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This summer, watch what your pets eat

Bob Maciulis

Bob Maciulis

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Updated: August 16, 2011 12:27AM

One of our Golden Retrievers used to pick blackberries off the prickly vines as carefully as a baby sucking hot spaghetti off a fork, and he was wild about carrots.

All of the dogs we’ve had over the years ate carrots. Not because they’re good for them or because of any kind of upscale yuppy nutritional theory, we couldn’t keep them away any time we opened a bag of baby carrots.

A handful in the pot and here’s one, two, three for the pooches. They would line up according to their pecking order, with the old golden in front and would not move until they each got a carrot.

Although he never showed any symptoms, Sneakers, a dog we’d adopted from the Golden Retriever Rescue when he was only a year old, also ate onion slices, shrimp, apples and pears and just about any other vegetable or fruit we flipped to him.

Except mushrooms. Fresh or canned, he turned his nose up at any kind of mushrooms.

Our cats jumped up onto my desk if I opened a bag of chips.

It’s food, it can’t be bad for dogs and cats.

Or, can it?

How ironic, then, that I was included in an e-mail string some years ago from the fly fishing side of the industry that included an e-mail from a veterinarian in Ohio who described a sad incident that began with a little typical canine mischief.

Laurinda Morris, of the DVM Danville Veterinary Clinic in Danville, Ohio, wrote, “This week I had the first case in history of raisin toxicity ever seen at MedVet. My patient was a 56-pound, five-year-old male neutered lab mix that ate half a canister of raisins sometime between 7:30 a.m. and 4:30 p.m. on Tuesday. He started with vomiting, diarrhea and shaking about 1 a.m. on Wednesday, but the owner didn’t call my emergency service until 7 a.m. I had heard about raisins and grapes causing acute renal failure but hadn’t seen any formal paper on the subject.

“This is a very sad case — great dog, great owners who had no idea raisins could be a toxin. Please alert everyone you know who has a dog of this very serious risk. Poison control said as few as seven raisins or grapes could be toxic. Many people I know give their dogs grapes or raisins as treats including our ex-handlers. Any exposure should give rise to immediate concern.”

Whoa! I reread the e-mail. Checking over my shoulder to see what our latest canine addition to the family, a golden we named Yukon, was doing but long, lean and lanky was comfortably stretched out on the rug, sawing logs or counting mallards, out cold, but I couldn’t remember if I’d dropped any grapes for him.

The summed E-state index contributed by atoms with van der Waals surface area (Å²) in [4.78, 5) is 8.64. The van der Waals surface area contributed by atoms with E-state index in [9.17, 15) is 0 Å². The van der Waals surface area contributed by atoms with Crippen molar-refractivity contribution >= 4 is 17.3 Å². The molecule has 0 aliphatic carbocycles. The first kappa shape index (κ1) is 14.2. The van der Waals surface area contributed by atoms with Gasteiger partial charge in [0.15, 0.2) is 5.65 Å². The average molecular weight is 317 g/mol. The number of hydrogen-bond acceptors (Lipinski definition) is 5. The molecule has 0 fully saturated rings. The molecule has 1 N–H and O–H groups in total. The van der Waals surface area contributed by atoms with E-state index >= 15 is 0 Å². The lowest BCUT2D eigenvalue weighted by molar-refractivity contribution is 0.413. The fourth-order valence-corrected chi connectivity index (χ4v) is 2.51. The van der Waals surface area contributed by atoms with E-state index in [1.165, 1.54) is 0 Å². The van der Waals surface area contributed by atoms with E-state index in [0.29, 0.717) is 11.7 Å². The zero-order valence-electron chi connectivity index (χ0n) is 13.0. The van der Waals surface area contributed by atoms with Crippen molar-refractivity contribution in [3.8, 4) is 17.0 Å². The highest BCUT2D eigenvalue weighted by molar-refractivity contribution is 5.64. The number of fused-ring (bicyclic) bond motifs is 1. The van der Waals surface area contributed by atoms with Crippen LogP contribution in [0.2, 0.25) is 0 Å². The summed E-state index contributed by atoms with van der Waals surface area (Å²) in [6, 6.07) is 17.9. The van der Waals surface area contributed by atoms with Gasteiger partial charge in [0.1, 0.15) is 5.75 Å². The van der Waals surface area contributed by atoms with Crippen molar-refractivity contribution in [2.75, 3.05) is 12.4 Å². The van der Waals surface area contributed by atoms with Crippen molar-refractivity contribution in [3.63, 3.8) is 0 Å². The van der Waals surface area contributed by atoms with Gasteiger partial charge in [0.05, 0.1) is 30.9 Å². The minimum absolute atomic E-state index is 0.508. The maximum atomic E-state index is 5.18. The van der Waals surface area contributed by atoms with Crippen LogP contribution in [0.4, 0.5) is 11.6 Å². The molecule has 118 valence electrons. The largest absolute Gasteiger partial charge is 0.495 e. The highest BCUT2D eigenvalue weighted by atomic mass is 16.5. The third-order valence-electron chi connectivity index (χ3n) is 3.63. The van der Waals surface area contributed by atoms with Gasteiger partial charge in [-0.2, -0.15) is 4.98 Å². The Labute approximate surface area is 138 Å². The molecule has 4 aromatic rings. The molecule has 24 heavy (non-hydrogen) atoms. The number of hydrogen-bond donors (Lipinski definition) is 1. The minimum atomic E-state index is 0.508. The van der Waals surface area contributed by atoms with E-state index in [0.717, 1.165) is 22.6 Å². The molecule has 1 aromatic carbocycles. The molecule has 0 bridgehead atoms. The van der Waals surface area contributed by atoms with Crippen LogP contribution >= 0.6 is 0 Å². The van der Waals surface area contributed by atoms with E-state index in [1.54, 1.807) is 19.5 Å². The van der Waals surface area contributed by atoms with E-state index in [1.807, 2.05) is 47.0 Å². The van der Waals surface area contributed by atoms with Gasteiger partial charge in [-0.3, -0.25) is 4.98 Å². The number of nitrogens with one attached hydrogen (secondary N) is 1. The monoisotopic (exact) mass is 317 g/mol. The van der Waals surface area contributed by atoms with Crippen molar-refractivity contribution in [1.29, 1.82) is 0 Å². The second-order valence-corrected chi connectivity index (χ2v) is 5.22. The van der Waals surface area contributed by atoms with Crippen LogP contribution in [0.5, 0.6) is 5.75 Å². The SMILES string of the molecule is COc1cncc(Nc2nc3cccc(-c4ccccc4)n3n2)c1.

I checked with the veterinarian, whom we’d just seen a few days prior, when we sent one of our Golden oldies off to the good place for her last hunt. Our veterinarian surprisingly included onions in her list of common vegetables found in most homes that are on the dangerous list for dogs.

Along with them, garlic, avocado and grapes and raisins are also taboo. She also referred me to the Animal Poison Control Center Web site (

I was shocked to learn that lilies, tulips, narcissus bulbs, azaleas and rhododendron and many other plants commonly used in landscaping and gardening could kill dogs or cats.

Over the years, our dogs have eaten a truckload of tomatoes, for example. They loved them. We’d never had a dog that didn’t crave tomatoes.

According to the Animal Poison Control Center, however, while the ripe fruit is fine and is sometimes used as filler in some cat foods, the green parts of the plant contain a compound which can cause gastrointestinal irritation or even damage to the pet’s central nervous system.

When I brought my first dog to a vet many years ago, he ushered me out of the office after giving it its final round of puppy shots with sage advice, that I should have remembered.

“And, don’t forget,” he said sternly. “It’s a dog. Companies have spent millions of dollars over the years to study what’s good for dogs and they’ve developed perfectly-balanced food that will keep your dog healthy, happy and strong. Don’t give her people food and never give her table scraps.”

I’ll have to keep the door closed when I work from now on. You can tell a dog, “No!” and it will listen. You can’t tell a cat anything. Not if she’s after potato chips!

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